Putting Your Shorthouse in Order

Algernon Blackwood left a puzzle for fans of occult detective/ghost hunter fiction. It’s his four stories featuring a character named Jim Shorthouse. From what I can tell, the first one published was “A Case of Eavesdropping,” which appeared in the December 1900 issue of Pall Mall Magazine,  and the remaining three Shorthouse tales were first published in Blackwood’s collection The Empty House and Other Ghost Stories, which also reprinted the first.

The puzzle is 1) why Blackwood scattered the stories throughout the collection rather than putting them side-by-side and 2) why they seem to be in no particular order at all even though Shorthouse clearly evolves. The solution might well be that, even when put into a seemingly sensible sequence, the stories still feel a bit disjointed — as if Blackwood never saw them as a cohesive series but just found the name “Jim Shorthouse” interesting or handy. Scattering and jumbling the four stories in The Empty House and Other Ghost Stories reinforces the idea that they were never meant to be read as sequential.

Just the same, I suggest that there is a fairly logical order to the tales, one that reveals Shorthouse’s growth toward becoming a proper occult detective as well as the character’s evolution in mastering fear. The order I suggest is this: “A Case of Eavesdropping,” “The Strange Adventures of a New York Secretary,” “The Empty House,” and then “With Intent to Steal.”

algernon-blackwood
Algernon Blackwood (1869-1951)

I suspect most readers would agree that “A Case of Eavesdropping” should come first. By itself,  it really doesn’t qualify as an occult detective or ghost hunter story, since a young Shorthouse arrives in (presumably) New York City from England, moves into a room with noisy neighbors, gets very scared when he discovers they’re dead, and ends the story by vamoosing. There’s no detecting, no detective/client or detective/criminal relationship, and no hunting for ghosts. However, we do learn that Shorthouse can see ghosts when others cannot. This is a first step toward becoming a ghost hunter when read with the other tales in mind. Also, when young Shorthouse flees the haunted room in the end, we see that fear has beaten him.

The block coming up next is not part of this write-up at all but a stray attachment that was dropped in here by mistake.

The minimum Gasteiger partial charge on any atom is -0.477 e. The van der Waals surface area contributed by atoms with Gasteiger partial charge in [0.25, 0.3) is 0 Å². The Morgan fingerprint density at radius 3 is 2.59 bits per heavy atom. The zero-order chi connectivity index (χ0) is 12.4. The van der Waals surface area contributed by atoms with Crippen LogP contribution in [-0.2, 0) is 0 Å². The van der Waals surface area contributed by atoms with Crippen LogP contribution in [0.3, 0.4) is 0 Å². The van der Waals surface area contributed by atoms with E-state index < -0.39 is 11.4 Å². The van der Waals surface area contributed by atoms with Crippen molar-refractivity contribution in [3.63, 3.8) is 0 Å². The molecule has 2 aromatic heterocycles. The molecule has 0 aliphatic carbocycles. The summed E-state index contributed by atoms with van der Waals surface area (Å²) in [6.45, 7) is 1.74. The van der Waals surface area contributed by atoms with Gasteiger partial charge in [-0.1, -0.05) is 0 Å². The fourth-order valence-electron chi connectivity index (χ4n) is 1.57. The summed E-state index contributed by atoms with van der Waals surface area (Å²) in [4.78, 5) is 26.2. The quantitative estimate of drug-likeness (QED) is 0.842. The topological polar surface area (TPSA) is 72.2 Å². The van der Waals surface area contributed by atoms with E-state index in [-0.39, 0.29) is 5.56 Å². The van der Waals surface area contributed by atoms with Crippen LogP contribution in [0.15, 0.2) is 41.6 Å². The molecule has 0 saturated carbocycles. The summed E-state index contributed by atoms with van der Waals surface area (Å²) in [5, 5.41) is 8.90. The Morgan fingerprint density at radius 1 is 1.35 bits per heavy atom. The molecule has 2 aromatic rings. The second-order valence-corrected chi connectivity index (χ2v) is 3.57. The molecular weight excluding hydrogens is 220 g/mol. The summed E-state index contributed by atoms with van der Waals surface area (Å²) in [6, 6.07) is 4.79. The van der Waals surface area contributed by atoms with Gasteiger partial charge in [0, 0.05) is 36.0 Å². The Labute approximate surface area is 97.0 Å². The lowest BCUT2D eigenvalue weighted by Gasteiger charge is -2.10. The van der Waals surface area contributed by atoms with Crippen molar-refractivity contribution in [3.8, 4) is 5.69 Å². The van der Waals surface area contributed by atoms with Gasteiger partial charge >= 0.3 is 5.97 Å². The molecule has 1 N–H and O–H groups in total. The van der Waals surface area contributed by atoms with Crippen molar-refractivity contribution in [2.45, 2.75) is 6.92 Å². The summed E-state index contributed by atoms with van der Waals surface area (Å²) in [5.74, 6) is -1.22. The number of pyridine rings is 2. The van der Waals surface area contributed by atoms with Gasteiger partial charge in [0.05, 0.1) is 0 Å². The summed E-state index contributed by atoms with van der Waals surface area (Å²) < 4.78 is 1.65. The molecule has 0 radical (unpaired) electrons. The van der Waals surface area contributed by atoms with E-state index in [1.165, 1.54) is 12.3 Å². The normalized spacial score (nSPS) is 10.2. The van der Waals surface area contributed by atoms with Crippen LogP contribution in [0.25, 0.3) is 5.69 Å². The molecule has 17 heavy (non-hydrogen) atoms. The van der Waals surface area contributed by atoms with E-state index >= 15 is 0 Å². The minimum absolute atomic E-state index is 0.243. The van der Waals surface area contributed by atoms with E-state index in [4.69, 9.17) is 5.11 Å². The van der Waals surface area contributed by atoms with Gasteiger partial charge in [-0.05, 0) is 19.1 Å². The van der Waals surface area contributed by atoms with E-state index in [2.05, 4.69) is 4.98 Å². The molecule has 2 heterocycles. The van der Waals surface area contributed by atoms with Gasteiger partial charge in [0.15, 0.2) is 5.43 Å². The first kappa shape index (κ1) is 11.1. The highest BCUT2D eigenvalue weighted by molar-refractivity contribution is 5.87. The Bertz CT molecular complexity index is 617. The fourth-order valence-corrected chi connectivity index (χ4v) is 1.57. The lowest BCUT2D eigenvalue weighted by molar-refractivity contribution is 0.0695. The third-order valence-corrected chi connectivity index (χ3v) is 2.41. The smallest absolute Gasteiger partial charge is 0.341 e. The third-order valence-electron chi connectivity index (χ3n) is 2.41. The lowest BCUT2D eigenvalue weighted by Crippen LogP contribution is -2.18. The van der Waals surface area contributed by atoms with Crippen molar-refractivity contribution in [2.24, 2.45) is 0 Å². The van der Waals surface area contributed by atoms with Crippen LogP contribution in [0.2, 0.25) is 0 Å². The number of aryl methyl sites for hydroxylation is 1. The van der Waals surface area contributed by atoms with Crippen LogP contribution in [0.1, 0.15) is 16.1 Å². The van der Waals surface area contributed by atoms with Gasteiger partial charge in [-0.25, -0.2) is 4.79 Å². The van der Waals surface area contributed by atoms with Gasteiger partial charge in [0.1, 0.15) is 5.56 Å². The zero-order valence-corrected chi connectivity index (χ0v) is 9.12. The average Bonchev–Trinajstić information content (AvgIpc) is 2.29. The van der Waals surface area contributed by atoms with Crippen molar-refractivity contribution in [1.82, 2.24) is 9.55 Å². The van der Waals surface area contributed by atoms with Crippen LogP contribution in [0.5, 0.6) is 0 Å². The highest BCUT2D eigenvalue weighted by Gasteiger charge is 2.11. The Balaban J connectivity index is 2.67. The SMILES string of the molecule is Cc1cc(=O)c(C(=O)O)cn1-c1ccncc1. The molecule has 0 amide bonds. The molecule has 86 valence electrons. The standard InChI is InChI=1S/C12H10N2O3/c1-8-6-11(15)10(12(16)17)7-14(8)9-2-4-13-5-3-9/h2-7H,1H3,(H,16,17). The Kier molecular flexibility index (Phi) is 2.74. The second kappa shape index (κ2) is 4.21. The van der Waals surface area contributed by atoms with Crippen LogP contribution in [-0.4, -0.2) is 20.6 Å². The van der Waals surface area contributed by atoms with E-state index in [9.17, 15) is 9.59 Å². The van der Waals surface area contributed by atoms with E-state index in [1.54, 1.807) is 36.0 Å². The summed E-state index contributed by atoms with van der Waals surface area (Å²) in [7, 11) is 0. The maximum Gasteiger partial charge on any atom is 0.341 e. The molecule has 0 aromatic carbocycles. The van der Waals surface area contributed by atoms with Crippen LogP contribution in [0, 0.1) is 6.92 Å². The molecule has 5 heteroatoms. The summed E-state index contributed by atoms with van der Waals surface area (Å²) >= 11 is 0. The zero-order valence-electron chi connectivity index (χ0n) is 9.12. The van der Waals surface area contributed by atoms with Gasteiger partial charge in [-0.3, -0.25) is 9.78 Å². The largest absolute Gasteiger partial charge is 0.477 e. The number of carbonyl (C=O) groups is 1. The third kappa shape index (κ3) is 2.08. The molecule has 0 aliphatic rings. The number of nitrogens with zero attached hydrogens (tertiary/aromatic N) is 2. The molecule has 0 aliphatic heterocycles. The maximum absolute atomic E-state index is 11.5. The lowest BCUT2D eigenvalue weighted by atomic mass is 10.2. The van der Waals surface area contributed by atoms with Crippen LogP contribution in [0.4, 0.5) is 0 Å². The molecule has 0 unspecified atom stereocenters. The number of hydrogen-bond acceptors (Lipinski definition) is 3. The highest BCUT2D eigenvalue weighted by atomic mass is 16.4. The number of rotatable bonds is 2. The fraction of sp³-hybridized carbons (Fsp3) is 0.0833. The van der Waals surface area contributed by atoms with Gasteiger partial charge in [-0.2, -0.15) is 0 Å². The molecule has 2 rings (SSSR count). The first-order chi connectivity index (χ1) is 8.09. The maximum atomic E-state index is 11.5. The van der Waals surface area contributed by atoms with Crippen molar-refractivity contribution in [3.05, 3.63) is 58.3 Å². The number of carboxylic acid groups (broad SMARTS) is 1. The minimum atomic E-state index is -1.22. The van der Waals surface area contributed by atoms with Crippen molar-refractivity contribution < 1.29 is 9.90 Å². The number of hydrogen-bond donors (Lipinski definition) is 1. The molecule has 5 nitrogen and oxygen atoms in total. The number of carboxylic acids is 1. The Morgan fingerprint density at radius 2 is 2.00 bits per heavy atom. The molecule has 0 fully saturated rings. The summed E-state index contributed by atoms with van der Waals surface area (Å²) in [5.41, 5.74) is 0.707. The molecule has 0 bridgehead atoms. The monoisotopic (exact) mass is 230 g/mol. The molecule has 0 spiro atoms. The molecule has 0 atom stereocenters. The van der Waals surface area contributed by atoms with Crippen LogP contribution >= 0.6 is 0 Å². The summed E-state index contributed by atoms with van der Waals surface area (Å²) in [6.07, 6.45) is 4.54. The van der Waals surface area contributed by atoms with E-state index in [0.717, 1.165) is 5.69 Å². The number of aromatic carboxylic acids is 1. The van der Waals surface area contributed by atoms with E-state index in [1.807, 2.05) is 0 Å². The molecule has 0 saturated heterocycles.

In a way, the next story in my ordering of them is the oddest, perhaps as its name suggests: “The Strange Adventures of a New York Secretary.” The fact that “Eavesdropping” and “Strange Adventures” are both set in New York is the first clue that they belong together. (Though it’s inconclusive, “Empty House” and “With Intent to Steal” suggest that Shorthouse has moved back to England.) More importantly, “Strange Adventures” presents a more settled, more mature Shorthouse. He’s considering his financial future, after all. He’s not much more adept at occult detection, though he jokes about feeling like a detective at one point. Despite these small steps forward, he’s now much tougher when it comes to coping with the crazy (and kind of hokey) menagerie of Gothic creepiness into which Blackwood drops him. Important to his overall character evolution, he’s now much more cognizant of how to manage, if not master, his fear.

Moving on to “The Empty House,” Blackwood quickly describes Shorthouse a “young” man, but he somehow feels older than a secretary running an errand. I think it’s because of the introduction of the character’s wrinkle-cheeked, “elderly spinster aunt.” Not his grandmother, mind you, who would be a full two generations removed — his aunt. Add to this the fact that Shorthouse reveals clear signs of having become a good ghost hunter. This time, he doesn’t just accidentally discover himself in a haunted place; he accepts an invitation to explore one! And he knows the right and proper investigative routine, making notes as he goes.

the-empty-house-cover

Nonetheless, one still could probably swap “Empty House” and “Strange Adventures” either way if not for two more considerations. First, Shorthouse is advancing in terms of facing fear, since this time he has to manage not just his own fear, but that of his aunt, too. Second, Shorthouse’s added burden of having his aunt as companion on an occult investigation leads especially well into the final story, which illustrates the value of having a companion along when ghost hunting.

Much as it’s easy to put “Eavesdropping” first, it’s also easy to put “With Intent to Steal” last. Shorthouse is now decidedly more mature — even worldly — and he’s fully committed to combating supernatural evil. His relationship with a companion, as I say, is also central to this case. That companion serves as the narrator in the style of Dr. Watson, reinforcing the notion that Shorthouse has very much arrived as a true occult detective. As the two characters spend the night in a haunted barn, Shorthouse tells of his earlier experiences, and a reader might wonder if the companion here isn’t, in fact, the narrator of the earlier three stories, too! Blackwood never settles that issue, though.

Nonetheless, the author does confirm that even a Sherlock Holmes can benefit from having a Dr. Watson at his side. This tale brings Jim Shorthouse to fruition, from a naïve victim who helplessly flees from ghosts to a mature vanquisher of supernatural fiends, one wise enough to know when help is needed.


Go to the Chronological Bibliography of
Early Occult Detectives — Early 1900s
page.

Go to the Legacy of Ghost Hunter Fiction page.

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